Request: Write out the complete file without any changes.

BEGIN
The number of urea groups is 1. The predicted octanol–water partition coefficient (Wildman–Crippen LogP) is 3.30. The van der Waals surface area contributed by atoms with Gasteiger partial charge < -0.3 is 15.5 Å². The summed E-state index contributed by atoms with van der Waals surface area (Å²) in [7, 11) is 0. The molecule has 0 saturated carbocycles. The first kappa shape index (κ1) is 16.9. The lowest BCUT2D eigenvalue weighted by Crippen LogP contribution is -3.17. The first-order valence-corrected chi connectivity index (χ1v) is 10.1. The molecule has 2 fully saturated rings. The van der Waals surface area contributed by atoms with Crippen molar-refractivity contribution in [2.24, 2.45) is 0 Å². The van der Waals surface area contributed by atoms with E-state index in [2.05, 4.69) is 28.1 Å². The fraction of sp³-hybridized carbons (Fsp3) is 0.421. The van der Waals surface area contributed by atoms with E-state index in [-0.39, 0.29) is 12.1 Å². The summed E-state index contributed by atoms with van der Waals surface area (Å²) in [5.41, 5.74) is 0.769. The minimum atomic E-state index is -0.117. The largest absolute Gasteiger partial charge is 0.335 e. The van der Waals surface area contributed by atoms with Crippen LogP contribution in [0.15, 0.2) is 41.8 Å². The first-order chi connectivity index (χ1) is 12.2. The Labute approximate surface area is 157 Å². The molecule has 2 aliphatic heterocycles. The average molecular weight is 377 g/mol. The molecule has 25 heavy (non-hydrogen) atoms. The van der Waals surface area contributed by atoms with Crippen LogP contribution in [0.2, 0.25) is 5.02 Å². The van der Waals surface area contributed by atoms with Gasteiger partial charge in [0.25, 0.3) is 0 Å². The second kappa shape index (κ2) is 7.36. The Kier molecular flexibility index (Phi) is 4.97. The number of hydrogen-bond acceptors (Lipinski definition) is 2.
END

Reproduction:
The number of urea groups is 1. The predicted octanol–water partition coefficient (Wildman–Crippen LogP) is 3.30. The van der Waals surface area contributed by atoms with Gasteiger partial charge < -0.3 is 15.5 Å². The summed E-state index contributed by atoms with van der Waals surface area (Å²) in [7, 11) is 0. The molecule has 0 saturated carbocycles. The first kappa shape index (κ1) is 16.9. The lowest BCUT2D eigenvalue weighted by Crippen LogP contribution is -3.17. The first-order valence-corrected chi connectivity index (χ1v) is 10.1. The molecule has 2 fully saturated rings. The van der Waals surface area contributed by atoms with Crippen molar-refractivity contribution in [2.24, 2.45) is 0 Å². The van der Waals surface area contributed by atoms with E-state index in [2.05, 4.69) is 28.1 Å². The fraction of sp³-hybridized carbons (Fsp3) is 0.421. The van der Waals surface area contributed by atoms with E-state index in [-0.39, 0.29) is 12.1 Å². The summed E-state index contributed by atoms with van der Waals surface area (Å²) in [5.41, 5.74) is 0.769. The minimum atomic E-state index is -0.117. The largest absolute Gasteiger partial charge is 0.335 e. The van der Waals surface area contributed by atoms with Crippen LogP contribution in [0.15, 0.2) is 41.8 Å². The first-order chi connectivity index (χ1) is 12.2. The Labute approximate surface area is 157 Å². The molecule has 2 aliphatic heterocycles. The average molecular weight is 377 g/mol. The molecule has 25 heavy (non-hydrogen) atoms. The van der Waals surface area contributed by atoms with Crippen LogP contribution in [0.2, 0.25) is 5.02 Å². The van der Waals surface area contributed by atoms with Gasteiger partial charge in [0.25, 0.3) is 0 Å². The second kappa shape index (κ2) is 7.36. The Kier molecular flexibility index (Phi) is 4.97. The number of hydrogen-bond acceptors (Lipinski definition) is 2.